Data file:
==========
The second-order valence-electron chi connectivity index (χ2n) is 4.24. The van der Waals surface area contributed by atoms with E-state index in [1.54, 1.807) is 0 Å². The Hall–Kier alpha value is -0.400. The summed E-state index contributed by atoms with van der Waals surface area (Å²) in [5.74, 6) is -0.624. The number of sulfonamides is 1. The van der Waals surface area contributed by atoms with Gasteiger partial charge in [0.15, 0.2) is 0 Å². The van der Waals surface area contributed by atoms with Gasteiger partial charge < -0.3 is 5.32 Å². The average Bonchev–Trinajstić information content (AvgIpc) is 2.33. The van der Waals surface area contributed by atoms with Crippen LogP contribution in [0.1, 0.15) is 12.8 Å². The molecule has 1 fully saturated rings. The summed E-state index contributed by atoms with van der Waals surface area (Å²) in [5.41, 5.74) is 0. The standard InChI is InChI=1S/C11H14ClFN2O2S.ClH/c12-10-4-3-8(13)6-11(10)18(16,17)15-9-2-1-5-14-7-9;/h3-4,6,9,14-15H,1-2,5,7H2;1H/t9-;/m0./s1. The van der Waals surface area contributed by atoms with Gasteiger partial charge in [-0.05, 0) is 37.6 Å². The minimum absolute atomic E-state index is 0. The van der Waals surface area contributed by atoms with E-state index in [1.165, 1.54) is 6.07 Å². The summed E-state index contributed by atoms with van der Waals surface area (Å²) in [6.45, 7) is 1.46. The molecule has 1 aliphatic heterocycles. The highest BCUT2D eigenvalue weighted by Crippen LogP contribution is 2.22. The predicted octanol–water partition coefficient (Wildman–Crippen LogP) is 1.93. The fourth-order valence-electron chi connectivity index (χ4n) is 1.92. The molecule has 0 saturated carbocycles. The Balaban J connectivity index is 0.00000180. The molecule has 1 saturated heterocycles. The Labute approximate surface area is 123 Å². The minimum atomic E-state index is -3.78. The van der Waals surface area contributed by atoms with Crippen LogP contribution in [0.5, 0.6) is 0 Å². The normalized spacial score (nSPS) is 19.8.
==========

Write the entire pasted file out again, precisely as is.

The second-order valence-electron chi connectivity index (χ2n) is 4.24. The van der Waals surface area contributed by atoms with E-state index in [1.54, 1.807) is 0 Å². The Hall–Kier alpha value is -0.400. The summed E-state index contributed by atoms with van der Waals surface area (Å²) in [5.74, 6) is -0.624. The number of sulfonamides is 1. The van der Waals surface area contributed by atoms with Gasteiger partial charge in [0.15, 0.2) is 0 Å². The van der Waals surface area contributed by atoms with Gasteiger partial charge < -0.3 is 5.32 Å². The average Bonchev–Trinajstić information content (AvgIpc) is 2.33. The van der Waals surface area contributed by atoms with Crippen LogP contribution in [0.1, 0.15) is 12.8 Å². The molecule has 1 fully saturated rings. The summed E-state index contributed by atoms with van der Waals surface area (Å²) in [5.41, 5.74) is 0. The standard InChI is InChI=1S/C11H14ClFN2O2S.ClH/c12-10-4-3-8(13)6-11(10)18(16,17)15-9-2-1-5-14-7-9;/h3-4,6,9,14-15H,1-2,5,7H2;1H/t9-;/m0./s1. The van der Waals surface area contributed by atoms with Gasteiger partial charge in [-0.05, 0) is 37.6 Å². The minimum absolute atomic E-state index is 0. The van der Waals surface area contributed by atoms with E-state index in [1.165, 1.54) is 6.07 Å². The summed E-state index contributed by atoms with van der Waals surface area (Å²) in [6.45, 7) is 1.46. The molecule has 1 aliphatic heterocycles. The highest BCUT2D eigenvalue weighted by Crippen LogP contribution is 2.22. The predicted octanol–water partition coefficient (Wildman–Crippen LogP) is 1.93. The fourth-order valence-electron chi connectivity index (χ4n) is 1.92. The molecule has 0 saturated carbocycles. The Balaban J connectivity index is 0.00000180. The molecule has 1 saturated heterocycles. The Labute approximate surface area is 123 Å². The minimum atomic E-state index is -3.78. The van der Waals surface area contributed by atoms with Crippen LogP contribution in [0.5, 0.6) is 0 Å². The normalized spacial score (nSPS) is 19.8.